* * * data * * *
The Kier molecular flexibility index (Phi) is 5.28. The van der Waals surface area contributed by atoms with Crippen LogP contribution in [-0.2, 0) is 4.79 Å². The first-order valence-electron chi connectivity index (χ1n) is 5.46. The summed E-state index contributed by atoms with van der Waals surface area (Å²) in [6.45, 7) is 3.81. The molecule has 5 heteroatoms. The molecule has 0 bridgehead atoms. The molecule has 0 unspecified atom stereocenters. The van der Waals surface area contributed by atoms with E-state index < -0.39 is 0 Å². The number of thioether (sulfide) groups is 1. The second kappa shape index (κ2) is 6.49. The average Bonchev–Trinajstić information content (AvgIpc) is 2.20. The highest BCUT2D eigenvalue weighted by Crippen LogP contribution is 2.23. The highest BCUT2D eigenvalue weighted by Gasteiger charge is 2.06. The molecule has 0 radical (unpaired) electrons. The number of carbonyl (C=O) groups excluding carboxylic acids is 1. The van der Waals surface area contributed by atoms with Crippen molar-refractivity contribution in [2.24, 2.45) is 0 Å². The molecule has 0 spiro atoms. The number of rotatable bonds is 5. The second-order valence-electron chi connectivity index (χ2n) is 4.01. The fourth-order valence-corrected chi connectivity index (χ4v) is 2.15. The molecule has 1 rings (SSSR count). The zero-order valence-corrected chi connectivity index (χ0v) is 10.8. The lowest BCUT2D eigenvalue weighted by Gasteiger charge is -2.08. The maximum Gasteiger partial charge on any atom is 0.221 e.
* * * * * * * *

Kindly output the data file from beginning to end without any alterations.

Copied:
The Kier molecular flexibility index (Phi) is 5.28. The van der Waals surface area contributed by atoms with Crippen LogP contribution in [-0.2, 0) is 4.79 Å². The first-order valence-electron chi connectivity index (χ1n) is 5.46. The summed E-state index contributed by atoms with van der Waals surface area (Å²) in [6.45, 7) is 3.81. The molecule has 5 heteroatoms. The molecule has 0 bridgehead atoms. The molecule has 0 unspecified atom stereocenters. The van der Waals surface area contributed by atoms with E-state index < -0.39 is 0 Å². The number of thioether (sulfide) groups is 1. The second kappa shape index (κ2) is 6.49. The average Bonchev–Trinajstić information content (AvgIpc) is 2.20. The highest BCUT2D eigenvalue weighted by Crippen LogP contribution is 2.23. The highest BCUT2D eigenvalue weighted by Gasteiger charge is 2.06. The molecule has 0 radical (unpaired) electrons. The number of carbonyl (C=O) groups excluding carboxylic acids is 1. The van der Waals surface area contributed by atoms with Crippen molar-refractivity contribution in [2.24, 2.45) is 0 Å². The molecule has 0 spiro atoms. The number of rotatable bonds is 5. The second-order valence-electron chi connectivity index (χ2n) is 4.01. The fourth-order valence-corrected chi connectivity index (χ4v) is 2.15. The molecule has 1 rings (SSSR count). The zero-order valence-corrected chi connectivity index (χ0v) is 10.8. The lowest BCUT2D eigenvalue weighted by Gasteiger charge is -2.08. The maximum Gasteiger partial charge on any atom is 0.221 e.